The Windows Phone Team is excited to bring us the new Windows Phone, number 8, as they so cleverly call it. They emphasize they are "resetting" their approach to mobile, whatever that means.
Another point they emphasize is that Windows Phone 8, is based on the new Windows 8 Operating System. I don't know why, but this actually makes a lot of sense to me.
Regardless of my sarcasm, it does look like they have made some much needed refinements to their newest mobile offering, and if you're already a Windows 8 user, why not explore the potential of these devices?
The major advantage to Phone 8 sharing core competencies with Windows 8, at least as Microsoft sees it, it translates into better performance, more features, and new opportunities for app developers and hardware makers to innovate faster.
Sharing common networking, security, media and web browser technology, and a common file system does seem like an advantage.
This is what they promise with Windows Phone 8:
* Multi-core processor support: As reviewers have noted, Windows Phone runs buttery smooth on phones with a single processor. But piggybacking on the Windows core provides support for multiple cores—so we’re ready for whatever hardware makers dream up.
* Bigger, sharper screens: Windows Phone 8 supports two new screen resolutions—1280x768 and 1280x720, opening the door to amazing new handsets with high-definition 720p displays.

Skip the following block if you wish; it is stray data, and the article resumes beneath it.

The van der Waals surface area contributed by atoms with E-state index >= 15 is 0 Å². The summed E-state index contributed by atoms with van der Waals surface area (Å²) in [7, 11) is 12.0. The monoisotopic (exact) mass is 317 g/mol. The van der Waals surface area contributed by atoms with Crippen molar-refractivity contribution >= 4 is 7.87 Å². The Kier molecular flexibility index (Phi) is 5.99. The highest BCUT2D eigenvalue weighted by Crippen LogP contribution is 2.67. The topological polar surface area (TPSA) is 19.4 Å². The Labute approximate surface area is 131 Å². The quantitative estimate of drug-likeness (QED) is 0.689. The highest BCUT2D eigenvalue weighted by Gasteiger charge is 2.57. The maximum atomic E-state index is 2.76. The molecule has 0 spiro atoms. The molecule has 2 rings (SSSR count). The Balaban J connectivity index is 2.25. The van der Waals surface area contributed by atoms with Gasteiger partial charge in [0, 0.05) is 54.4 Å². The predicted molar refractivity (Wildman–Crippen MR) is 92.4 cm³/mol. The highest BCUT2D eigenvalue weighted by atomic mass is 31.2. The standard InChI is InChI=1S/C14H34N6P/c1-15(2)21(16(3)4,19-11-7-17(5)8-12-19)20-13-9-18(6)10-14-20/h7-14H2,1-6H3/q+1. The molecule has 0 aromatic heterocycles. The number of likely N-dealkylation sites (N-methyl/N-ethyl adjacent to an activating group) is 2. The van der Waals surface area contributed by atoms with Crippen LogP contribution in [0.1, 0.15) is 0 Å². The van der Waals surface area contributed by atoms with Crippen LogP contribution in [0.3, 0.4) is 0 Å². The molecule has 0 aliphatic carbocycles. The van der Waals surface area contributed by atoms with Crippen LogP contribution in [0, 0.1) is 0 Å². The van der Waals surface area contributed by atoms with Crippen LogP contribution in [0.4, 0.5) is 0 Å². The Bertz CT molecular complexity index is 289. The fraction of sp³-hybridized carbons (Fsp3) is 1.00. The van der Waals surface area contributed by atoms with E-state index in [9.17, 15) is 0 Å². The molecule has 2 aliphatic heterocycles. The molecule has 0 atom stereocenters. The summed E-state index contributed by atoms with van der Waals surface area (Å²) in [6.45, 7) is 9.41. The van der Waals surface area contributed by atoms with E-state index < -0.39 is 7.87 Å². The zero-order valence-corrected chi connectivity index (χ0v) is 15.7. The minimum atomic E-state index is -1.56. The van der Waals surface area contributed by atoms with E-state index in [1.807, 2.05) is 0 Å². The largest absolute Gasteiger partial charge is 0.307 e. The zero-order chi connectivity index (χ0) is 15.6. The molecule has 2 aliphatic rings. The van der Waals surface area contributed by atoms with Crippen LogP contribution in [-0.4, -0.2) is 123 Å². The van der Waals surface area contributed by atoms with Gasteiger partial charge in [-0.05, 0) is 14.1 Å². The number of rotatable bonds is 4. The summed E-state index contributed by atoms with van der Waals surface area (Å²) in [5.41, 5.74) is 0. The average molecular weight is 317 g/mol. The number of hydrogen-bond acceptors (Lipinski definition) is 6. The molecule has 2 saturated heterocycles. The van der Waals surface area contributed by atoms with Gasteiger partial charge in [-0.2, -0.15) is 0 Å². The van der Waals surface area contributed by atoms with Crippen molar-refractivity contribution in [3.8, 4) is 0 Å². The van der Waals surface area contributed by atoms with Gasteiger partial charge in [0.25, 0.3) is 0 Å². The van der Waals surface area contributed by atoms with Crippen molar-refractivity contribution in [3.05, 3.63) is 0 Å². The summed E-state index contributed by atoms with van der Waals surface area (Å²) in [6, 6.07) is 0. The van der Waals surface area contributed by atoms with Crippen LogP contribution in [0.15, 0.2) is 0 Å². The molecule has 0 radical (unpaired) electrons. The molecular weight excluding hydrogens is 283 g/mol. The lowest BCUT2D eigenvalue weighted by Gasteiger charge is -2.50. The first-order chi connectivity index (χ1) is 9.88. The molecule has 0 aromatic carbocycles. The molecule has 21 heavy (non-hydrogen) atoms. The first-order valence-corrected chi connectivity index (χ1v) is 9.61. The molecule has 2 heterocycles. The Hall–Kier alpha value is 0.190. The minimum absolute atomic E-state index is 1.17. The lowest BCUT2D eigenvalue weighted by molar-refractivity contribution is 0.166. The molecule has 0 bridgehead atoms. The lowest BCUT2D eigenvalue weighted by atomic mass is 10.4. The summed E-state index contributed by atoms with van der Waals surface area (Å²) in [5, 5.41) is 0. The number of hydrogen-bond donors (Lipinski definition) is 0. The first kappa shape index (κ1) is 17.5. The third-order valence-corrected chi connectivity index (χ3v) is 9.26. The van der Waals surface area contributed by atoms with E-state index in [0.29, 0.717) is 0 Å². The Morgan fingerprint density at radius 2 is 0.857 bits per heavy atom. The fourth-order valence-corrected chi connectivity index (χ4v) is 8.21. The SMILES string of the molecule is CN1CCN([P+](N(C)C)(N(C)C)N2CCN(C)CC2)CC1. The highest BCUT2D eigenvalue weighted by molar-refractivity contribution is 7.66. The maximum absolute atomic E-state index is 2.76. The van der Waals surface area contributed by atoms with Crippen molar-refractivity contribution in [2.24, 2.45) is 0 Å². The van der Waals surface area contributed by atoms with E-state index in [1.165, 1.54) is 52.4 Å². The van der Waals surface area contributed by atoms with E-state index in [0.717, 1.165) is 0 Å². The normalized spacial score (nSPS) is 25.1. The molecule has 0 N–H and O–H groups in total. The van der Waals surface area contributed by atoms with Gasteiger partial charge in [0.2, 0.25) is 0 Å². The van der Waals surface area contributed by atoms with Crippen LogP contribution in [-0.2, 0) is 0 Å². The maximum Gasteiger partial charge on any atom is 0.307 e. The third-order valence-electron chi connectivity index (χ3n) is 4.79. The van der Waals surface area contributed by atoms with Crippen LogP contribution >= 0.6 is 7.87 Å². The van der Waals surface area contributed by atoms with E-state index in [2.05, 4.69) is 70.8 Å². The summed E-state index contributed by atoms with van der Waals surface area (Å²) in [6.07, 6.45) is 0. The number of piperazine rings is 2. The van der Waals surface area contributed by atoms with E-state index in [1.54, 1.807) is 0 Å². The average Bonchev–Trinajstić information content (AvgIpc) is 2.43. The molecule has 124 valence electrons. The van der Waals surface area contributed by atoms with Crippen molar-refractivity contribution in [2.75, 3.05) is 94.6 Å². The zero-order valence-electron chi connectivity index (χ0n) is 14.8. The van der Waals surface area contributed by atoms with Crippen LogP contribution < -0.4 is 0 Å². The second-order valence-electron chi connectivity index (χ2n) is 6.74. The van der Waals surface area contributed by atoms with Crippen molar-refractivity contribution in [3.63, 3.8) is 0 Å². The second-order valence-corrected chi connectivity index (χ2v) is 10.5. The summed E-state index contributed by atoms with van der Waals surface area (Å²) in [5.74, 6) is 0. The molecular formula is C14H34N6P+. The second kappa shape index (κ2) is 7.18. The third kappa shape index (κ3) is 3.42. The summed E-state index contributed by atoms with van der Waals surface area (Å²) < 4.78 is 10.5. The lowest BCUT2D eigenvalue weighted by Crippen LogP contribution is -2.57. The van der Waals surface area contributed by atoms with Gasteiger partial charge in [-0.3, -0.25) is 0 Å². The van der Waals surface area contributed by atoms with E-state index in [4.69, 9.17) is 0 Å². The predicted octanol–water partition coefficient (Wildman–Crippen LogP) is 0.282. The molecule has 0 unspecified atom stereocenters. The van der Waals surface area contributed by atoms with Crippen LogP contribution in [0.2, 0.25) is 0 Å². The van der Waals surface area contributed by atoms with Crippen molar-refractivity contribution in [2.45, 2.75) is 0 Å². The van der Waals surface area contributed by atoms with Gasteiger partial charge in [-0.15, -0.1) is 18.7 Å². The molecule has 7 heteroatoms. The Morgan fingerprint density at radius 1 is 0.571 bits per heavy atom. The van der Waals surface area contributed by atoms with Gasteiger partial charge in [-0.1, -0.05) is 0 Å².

* More flexible storage: Windows Phone 8 supports removable MicroSD cards, so you can stuff your phone with extra photos, music, and whatever else is important to you, and then easily move it all onto your PC.
* NFC wireless sharing: If you haven’t heard the term “NFC” yet, I’m betting you soon will. This emerging wireless technology lets phones share things over short distances. In Windows Phone 8, it helps make sharing photos, Office docs, and contact info easier—just tap your phone another NFC-equipped device. How cool is that?
* Internet Explorer 10: The next version of Windows Phone comes with the same web browsing engine that’s headed for Window 8 PCs and tablets. IE10 is faster and more secure, with advanced anti-phishing features like SmartScreen Filter to block dangerous websites and malware.
* Wallet: Windows Phone 8’s new digital Wallet feature does two great things. It can keep debit and credit cards, coupons, boarding passes, and other important info right at your fingertips. And when paired with a secure SIM from your carrier, you can also pay for things with a tap of your phone at compatible checkout counters.
* Better maps and directions: Windows Phone 8 builds in Nokia mapping as part of the platform. Our partnership will provide more detailed maps and turn-by-turn directions in many countries, plus the ability to store maps offline on your phone so you can work with maps without a data connection.
* Cooler apps and games: Basing Windows Phone 8 on the Windows core will unleash a new wave of amazing apps and especially games, for reasons I’ll touch on in a moment.
The Windows phone team has been doing a lot of updates to the existing phone systems so they offer that as a software upgrade if you already use a Windows-based phone. They call the update Windows Phone 7.8.
The downside is you won't be able to get Windows Phone 8 as an upgrade, it is a totally new phone and that's the only way to harness the capability (by getting the new phone).
Anyway, the release didn't get into too much detail about the phone itself, but it is still a work in progress. Hopefully we'll find it's worthy of all the hype once it's released. We'll keep you posted when Microsoft tells us more.
In the meantime, take a look at this Windows Phone 8 video: